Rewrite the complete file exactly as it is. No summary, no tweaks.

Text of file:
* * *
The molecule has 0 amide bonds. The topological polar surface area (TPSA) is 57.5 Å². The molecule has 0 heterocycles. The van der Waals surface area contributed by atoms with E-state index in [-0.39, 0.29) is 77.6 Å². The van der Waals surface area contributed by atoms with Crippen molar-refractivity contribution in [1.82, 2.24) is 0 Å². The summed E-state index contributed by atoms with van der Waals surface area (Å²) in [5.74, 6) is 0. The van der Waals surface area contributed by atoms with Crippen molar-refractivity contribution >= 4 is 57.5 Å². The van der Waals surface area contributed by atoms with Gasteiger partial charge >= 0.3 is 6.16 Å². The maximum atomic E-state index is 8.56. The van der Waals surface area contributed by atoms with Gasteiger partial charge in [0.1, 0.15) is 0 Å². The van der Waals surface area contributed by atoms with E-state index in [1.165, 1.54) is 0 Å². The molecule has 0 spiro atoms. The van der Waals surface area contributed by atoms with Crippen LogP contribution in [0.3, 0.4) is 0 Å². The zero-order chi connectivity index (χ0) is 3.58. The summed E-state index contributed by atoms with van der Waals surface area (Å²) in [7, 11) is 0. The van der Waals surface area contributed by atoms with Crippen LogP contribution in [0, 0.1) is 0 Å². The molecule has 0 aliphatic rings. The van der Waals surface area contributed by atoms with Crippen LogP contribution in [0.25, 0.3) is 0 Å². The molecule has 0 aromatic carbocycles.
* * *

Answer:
The molecule has 0 amide bonds. The topological polar surface area (TPSA) is 57.5 Å². The molecule has 0 heterocycles. The van der Waals surface area contributed by atoms with E-state index in [-0.39, 0.29) is 77.6 Å². The van der Waals surface area contributed by atoms with Crippen molar-refractivity contribution in [1.82, 2.24) is 0 Å². The summed E-state index contributed by atoms with van der Waals surface area (Å²) in [5.74, 6) is 0. The van der Waals surface area contributed by atoms with Crippen molar-refractivity contribution >= 4 is 57.5 Å². The van der Waals surface area contributed by atoms with Gasteiger partial charge >= 0.3 is 6.16 Å². The maximum atomic E-state index is 8.56. The van der Waals surface area contributed by atoms with Gasteiger partial charge in [0.1, 0.15) is 0 Å². The van der Waals surface area contributed by atoms with E-state index in [1.165, 1.54) is 0 Å². The molecule has 0 spiro atoms. The van der Waals surface area contributed by atoms with Crippen LogP contribution in [0.3, 0.4) is 0 Å². The zero-order chi connectivity index (χ0) is 3.58. The summed E-state index contributed by atoms with van der Waals surface area (Å²) in [7, 11) is 0. The van der Waals surface area contributed by atoms with Crippen LogP contribution in [0, 0.1) is 0 Å². The molecule has 0 aliphatic rings. The van der Waals surface area contributed by atoms with Crippen LogP contribution in [0.25, 0.3) is 0 Å². The molecule has 0 aromatic carbocycles.